THE names of the next pair of tunnel boring machines building the HS2 rail line under the capital were unveiled today (24).

Following a public vote, the names Emily and Anne were chosen, named after female icons from history.

Major components of the first machine have now been lifted into the 25-metre-deep shaft at the HS2 site in Ealing.

Emily is named after Emily Sophia Taylor who lived between 1872 and 1956. She was a midwife who provided services for women who could not afford maternity care.

She helped establish Perivale Maternity Hospital in 1937 before becoming Ealing’s first female mayor in 1938.

The second is named after Lady Anne Byron, an educational reformer and philanthropist who lived between 1792 and 1860.

She established Ealing Grove School in 1834 – England’s first co-operative school which provided education for the working classes.

After being lowered underground in pieces, they will need to be reassembled.

The machines are earth pressure balance TBMs, designed specifically for the soft ground conditions, specifically London clay.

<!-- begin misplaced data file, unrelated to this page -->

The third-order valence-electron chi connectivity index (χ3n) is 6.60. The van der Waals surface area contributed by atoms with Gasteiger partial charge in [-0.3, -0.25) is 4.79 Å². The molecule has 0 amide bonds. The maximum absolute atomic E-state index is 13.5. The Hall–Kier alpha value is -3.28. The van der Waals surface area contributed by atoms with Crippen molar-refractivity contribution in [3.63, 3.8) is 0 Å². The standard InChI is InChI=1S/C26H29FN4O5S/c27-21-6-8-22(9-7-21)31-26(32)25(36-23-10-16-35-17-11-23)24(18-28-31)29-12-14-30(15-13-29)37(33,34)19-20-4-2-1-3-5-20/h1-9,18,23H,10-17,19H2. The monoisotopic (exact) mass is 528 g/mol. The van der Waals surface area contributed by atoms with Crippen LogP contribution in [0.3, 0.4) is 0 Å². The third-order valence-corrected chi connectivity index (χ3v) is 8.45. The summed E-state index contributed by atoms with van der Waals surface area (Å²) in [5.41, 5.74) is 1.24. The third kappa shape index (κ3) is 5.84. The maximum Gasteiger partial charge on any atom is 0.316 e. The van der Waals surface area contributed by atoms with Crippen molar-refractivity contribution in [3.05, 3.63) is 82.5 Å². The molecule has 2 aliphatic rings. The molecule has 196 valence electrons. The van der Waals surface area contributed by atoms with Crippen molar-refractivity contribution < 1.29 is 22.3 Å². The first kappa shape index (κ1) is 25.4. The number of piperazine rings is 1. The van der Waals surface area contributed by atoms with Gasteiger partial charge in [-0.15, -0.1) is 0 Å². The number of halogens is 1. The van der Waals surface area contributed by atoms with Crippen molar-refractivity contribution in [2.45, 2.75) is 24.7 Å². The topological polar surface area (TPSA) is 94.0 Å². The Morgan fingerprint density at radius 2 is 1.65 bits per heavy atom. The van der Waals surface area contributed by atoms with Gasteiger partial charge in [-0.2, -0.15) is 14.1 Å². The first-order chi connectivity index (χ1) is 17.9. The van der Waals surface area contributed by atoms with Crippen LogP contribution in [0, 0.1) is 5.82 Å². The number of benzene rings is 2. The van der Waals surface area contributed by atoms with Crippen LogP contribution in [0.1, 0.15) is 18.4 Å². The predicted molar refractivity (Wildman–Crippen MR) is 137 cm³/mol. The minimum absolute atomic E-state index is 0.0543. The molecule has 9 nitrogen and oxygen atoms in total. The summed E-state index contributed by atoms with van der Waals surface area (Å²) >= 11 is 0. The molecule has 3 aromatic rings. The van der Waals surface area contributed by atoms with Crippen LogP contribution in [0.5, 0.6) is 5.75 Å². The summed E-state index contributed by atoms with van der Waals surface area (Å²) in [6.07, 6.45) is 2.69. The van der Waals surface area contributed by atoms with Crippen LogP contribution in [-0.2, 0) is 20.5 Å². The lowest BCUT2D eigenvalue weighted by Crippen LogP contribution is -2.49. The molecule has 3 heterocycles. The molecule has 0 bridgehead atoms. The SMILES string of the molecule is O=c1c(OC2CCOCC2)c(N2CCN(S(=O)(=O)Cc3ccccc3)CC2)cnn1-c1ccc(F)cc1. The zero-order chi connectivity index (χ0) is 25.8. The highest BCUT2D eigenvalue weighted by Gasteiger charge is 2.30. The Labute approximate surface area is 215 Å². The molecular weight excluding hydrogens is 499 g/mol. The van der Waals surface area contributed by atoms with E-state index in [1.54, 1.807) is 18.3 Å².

The machines will begin the 3.4mile journey at the start of 2024, travelling under Ealing from the Victoria Road site towards Greenpark Way in Greenford, taking around a year to complete the journey.

At Greenpark Way, the machines will be disassembled and removed via another 35-metre shaft.

The first two tunnel borers, Sushila and Caroline are one year into constructing the 8.4 mile section of tunnel between West Ruislip and Victoria Road, just outside Old Oak Common.

This section of tunnelling will complete the 8.4mile-long Northolt tunnel, which is being built in two sections.

Two machines are already boring the western end of the tunnel, beginning in West Ruislip, working towards Greenford with almost two miles completed so far. Emily and Anne will bore the eastern section.

The final section of tunnel from Victoria Road Crossover Box to connect to Old Oak Common Station will be constructed using spray concrete lining.